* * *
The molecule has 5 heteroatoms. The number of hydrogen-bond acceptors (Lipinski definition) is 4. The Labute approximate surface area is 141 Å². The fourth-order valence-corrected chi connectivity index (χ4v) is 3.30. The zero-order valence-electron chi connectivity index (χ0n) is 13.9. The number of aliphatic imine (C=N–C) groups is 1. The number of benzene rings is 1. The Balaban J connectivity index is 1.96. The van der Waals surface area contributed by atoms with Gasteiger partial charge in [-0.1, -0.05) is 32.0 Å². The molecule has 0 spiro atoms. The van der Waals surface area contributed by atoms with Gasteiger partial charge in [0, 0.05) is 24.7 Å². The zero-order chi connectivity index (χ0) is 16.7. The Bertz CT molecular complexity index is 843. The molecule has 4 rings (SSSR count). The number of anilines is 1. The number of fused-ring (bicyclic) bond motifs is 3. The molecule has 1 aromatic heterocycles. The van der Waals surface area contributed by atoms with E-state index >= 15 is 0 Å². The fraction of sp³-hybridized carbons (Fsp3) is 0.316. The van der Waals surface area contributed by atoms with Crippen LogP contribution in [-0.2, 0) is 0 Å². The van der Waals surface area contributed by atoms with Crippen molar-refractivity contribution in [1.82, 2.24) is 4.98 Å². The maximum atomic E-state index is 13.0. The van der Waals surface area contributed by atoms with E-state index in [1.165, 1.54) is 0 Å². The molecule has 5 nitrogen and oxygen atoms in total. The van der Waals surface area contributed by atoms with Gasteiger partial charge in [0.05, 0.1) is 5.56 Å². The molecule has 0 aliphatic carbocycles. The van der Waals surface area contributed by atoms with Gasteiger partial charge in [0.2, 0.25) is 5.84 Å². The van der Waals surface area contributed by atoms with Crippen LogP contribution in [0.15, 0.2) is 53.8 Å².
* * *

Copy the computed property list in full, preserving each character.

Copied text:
The molecule has 5 heteroatoms. The number of hydrogen-bond acceptors (Lipinski definition) is 4. The Labute approximate surface area is 141 Å². The fourth-order valence-corrected chi connectivity index (χ4v) is 3.30. The zero-order valence-electron chi connectivity index (χ0n) is 13.9. The number of aliphatic imine (C=N–C) groups is 1. The number of benzene rings is 1. The Balaban J connectivity index is 1.96. The van der Waals surface area contributed by atoms with Gasteiger partial charge in [-0.1, -0.05) is 32.0 Å². The molecule has 0 spiro atoms. The van der Waals surface area contributed by atoms with Gasteiger partial charge in [0, 0.05) is 24.7 Å². The zero-order chi connectivity index (χ0) is 16.7. The Bertz CT molecular complexity index is 843. The molecule has 4 rings (SSSR count). The number of anilines is 1. The number of fused-ring (bicyclic) bond motifs is 3. The molecule has 1 aromatic heterocycles. The van der Waals surface area contributed by atoms with E-state index >= 15 is 0 Å². The fraction of sp³-hybridized carbons (Fsp3) is 0.316. The van der Waals surface area contributed by atoms with Crippen LogP contribution in [-0.2, 0) is 0 Å². The van der Waals surface area contributed by atoms with Crippen molar-refractivity contribution in [1.82, 2.24) is 4.98 Å². The maximum atomic E-state index is 13.0. The van der Waals surface area contributed by atoms with E-state index in [1.165, 1.54) is 0 Å². The molecule has 5 nitrogen and oxygen atoms in total. The van der Waals surface area contributed by atoms with Gasteiger partial charge in [0.05, 0.1) is 5.56 Å². The molecule has 0 aliphatic carbocycles. The van der Waals surface area contributed by atoms with Gasteiger partial charge in [0.2, 0.25) is 5.84 Å². The van der Waals surface area contributed by atoms with Crippen LogP contribution in [0.15, 0.2) is 53.8 Å².